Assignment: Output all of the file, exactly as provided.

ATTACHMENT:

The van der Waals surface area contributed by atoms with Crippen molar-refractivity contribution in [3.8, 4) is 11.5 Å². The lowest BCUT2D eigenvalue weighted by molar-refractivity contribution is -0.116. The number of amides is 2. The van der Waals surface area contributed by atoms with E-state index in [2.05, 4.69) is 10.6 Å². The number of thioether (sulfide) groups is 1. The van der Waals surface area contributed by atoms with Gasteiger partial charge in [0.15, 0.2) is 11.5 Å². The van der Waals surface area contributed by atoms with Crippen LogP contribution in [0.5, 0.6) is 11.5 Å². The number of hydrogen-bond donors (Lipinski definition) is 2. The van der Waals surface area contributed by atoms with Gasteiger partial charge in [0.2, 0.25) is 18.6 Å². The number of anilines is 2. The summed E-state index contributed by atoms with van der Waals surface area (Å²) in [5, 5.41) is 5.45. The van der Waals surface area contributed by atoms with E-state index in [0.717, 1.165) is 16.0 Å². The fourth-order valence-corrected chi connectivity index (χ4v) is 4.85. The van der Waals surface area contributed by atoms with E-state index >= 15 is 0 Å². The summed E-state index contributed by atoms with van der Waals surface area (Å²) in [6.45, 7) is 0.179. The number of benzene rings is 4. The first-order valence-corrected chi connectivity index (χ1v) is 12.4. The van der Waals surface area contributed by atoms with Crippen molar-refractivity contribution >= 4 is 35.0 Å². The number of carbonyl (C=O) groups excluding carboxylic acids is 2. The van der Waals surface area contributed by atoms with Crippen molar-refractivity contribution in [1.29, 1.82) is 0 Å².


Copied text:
The van der Waals surface area contributed by atoms with Crippen molar-refractivity contribution in [3.8, 4) is 11.5 Å². The lowest BCUT2D eigenvalue weighted by molar-refractivity contribution is -0.116. The number of amides is 2. The van der Waals surface area contributed by atoms with E-state index in [2.05, 4.69) is 10.6 Å². The number of thioether (sulfide) groups is 1. The van der Waals surface area contributed by atoms with Gasteiger partial charge in [0.15, 0.2) is 11.5 Å². The van der Waals surface area contributed by atoms with Crippen LogP contribution in [0.5, 0.6) is 11.5 Å². The number of hydrogen-bond donors (Lipinski definition) is 2. The van der Waals surface area contributed by atoms with Gasteiger partial charge in [0.2, 0.25) is 18.6 Å². The number of anilines is 2. The summed E-state index contributed by atoms with van der Waals surface area (Å²) in [5, 5.41) is 5.45. The van der Waals surface area contributed by atoms with E-state index in [0.717, 1.165) is 16.0 Å². The fourth-order valence-corrected chi connectivity index (χ4v) is 4.85. The van der Waals surface area contributed by atoms with E-state index >= 15 is 0 Å². The summed E-state index contributed by atoms with van der Waals surface area (Å²) in [6.45, 7) is 0.179. The number of benzene rings is 4. The first-order valence-corrected chi connectivity index (χ1v) is 12.4. The van der Waals surface area contributed by atoms with Crippen molar-refractivity contribution >= 4 is 35.0 Å². The number of carbonyl (C=O) groups excluding carboxylic acids is 2. The van der Waals surface area contributed by atoms with Crippen molar-refractivity contribution in [1.29, 1.82) is 0 Å².